Disclaimer: I am a proud Wolmerian! No school can begin to come close to the admiration and respect I have for THE Wolmer’s Boys’ School, especially Kingston College (KC). However, my affinity for Wolmers’ doesn’t cloud my judgment enough to acknowledge a known truth, that Jamaica is a KC country.
To add a little context, my Father and younger brother went to KC and it was a heartbreaking time in the family, especially for my father, when I decided I wanted to attend Wolmers. After years of my father’s strategic conditioning, having brought me to the North Street and Elleston road campuses for various football matches and events, he was certain I was destined for KC. Ironically, to this day people will assume I was a KC old boy, by virtue of some personality traits I have that are similar to a KC alum (I bet even you thought the same). But alas, the Universe had a greater plan in store for me, hence the transition to Wolmers.
My Father and I are still good (at least, I think he’s gotten over it), but I know for certain he would agree with me saying, Jamaica is a KC country. I don’t make this conclusion based on the school’s successes in Football, Debating and most recently Track & Field and School’s Challenge Quiz. I have always held that view, and after hearing my reasons below, you may be inclined to agree with me too.
Wolmer’s Boys are the respectable bunch i.e. the gentlemen and the nerds, and often times considered the socially and intellectually elite of all prominent all-boys schools in the corporate area. But with all of that under our belt, we are still not a Kingston College. Kingston College has evolved from being just a set of schools in Kingston to a complete value system that most Jamaicans have wholeheartedly bought into. KC is the home of winners and holds a secret formula for producing champions in a variety of ways.
Jamaican culture is one predicated on producing and celebrating champions, and we have a tendency to get emotionally attached to our champions but rigidly detached from our losers. If you’re a Jamaican I want you to think about Asafa Powell before Usain Bolt and Asafa Powell after Usain Bolt, and you’ll begin to see what I’m saying.
We try to win at everything, and we’re very hype about it (even if there is a high chance we might lose). However, this culture of winning transcends competitive sports and can be traced all the way back to our Emancipation from Slavery. We must remember that emancipation was not gifted to us by the Queen for all that hard work. Rather, her hand was forced to free up the State as a result of multiple uprisings from pockets of frustrated slaves who figured out how to beat the planter class. If you notice, each revolt has centered around a person with perceived superhuman traits over their peers, most notably our beloved Nanny of the Maroons and her (alleged) ability to catch incoming bullets with her buttocks.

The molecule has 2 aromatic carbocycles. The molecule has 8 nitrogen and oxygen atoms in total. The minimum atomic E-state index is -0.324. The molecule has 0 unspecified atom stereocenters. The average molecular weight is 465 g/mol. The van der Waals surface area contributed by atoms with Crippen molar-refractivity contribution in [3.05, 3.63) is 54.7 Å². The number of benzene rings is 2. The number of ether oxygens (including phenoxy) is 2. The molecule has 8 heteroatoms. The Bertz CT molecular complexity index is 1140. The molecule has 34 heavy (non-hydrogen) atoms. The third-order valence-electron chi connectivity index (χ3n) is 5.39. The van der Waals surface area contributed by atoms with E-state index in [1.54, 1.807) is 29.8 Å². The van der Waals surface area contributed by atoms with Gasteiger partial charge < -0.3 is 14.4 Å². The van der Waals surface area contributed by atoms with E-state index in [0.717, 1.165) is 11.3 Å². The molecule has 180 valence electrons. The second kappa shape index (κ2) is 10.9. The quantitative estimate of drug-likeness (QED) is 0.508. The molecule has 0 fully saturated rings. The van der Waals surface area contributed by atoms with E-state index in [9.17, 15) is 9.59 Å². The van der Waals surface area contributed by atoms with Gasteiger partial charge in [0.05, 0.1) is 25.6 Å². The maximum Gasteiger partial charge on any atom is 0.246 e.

Subsequently, Nanny and other heroes of the revolution were officially recognized as the National Heroes of Jamaica. And that’s how we’ve been cultured; to passionately celebrate our wins, but also honor and fall in love with our winners. Bob Marley became our King of Reggae because he was able to bring our culture to the wider world and get global acceptance. Usain Bolt became a celebrated sprint legend because of his consistent ability to win over the course of his track and field career. But Bob Marley, Usain Bolt, and KC all have one thing in common besides their ability to win; and that’s their ability to beat white privilege.
White privilege is a global system of ethics, values, and attitudes that inform how a white person will fair in life comparable to a black person. This is why the brown class in Jamaica, being a derivative of white privilege, have been able to hold a monopoly on opportunities for social and economic advancement for so many years.
I think the spirit of KC is a manifestation of the Jamaican struggle to prove that we can rise to the top, and break the ceiling of white privilege. KC’s history is rooted in its commitment to making quality secondary level education available to the poorer class; comparable to other prominent all-boys schools like Wolmer’s, Munro College, St. Georges College and Jamaica College which were reserved for children of the aristocracy or brown class. With the vast majority of Jamaicans currently among the lower class of our society, you can understand why there is this national embrace of a Kingston College.
Noteworthy also, is KC’s commitment to a diverse schooling experience. Unlike other prominent all-boys schools in the corporate area, KC seems to make a concerted effort to recruit boys from all classes of society, especially the lower class. Most importantly, they have an Alumni that invests heavily in the development of these boys year after year, instilling in each graduate a duty to give back to their alma mater. This is not just an act of benevolence on their part, but rather a genuine belief in the awesome potential of the average Jamaican to be turned into a champion.
KC represents the Jamaican struggle to show the world, that despite our social, economic and geographic disadvantages, WE CAN STILL BEAT THEM. Jamaicans want the world to know that we are winners, we’re hype about the fact and we will keep winning if you keep testing us. No other school has been able to consistently connect with this burning desire in the hearts of every Jamaican, in the way that Kingston College has. KC’s ability to position their brand in this way is what has, and will continue to attract talented young men from all over Jamaica who want to be champions.
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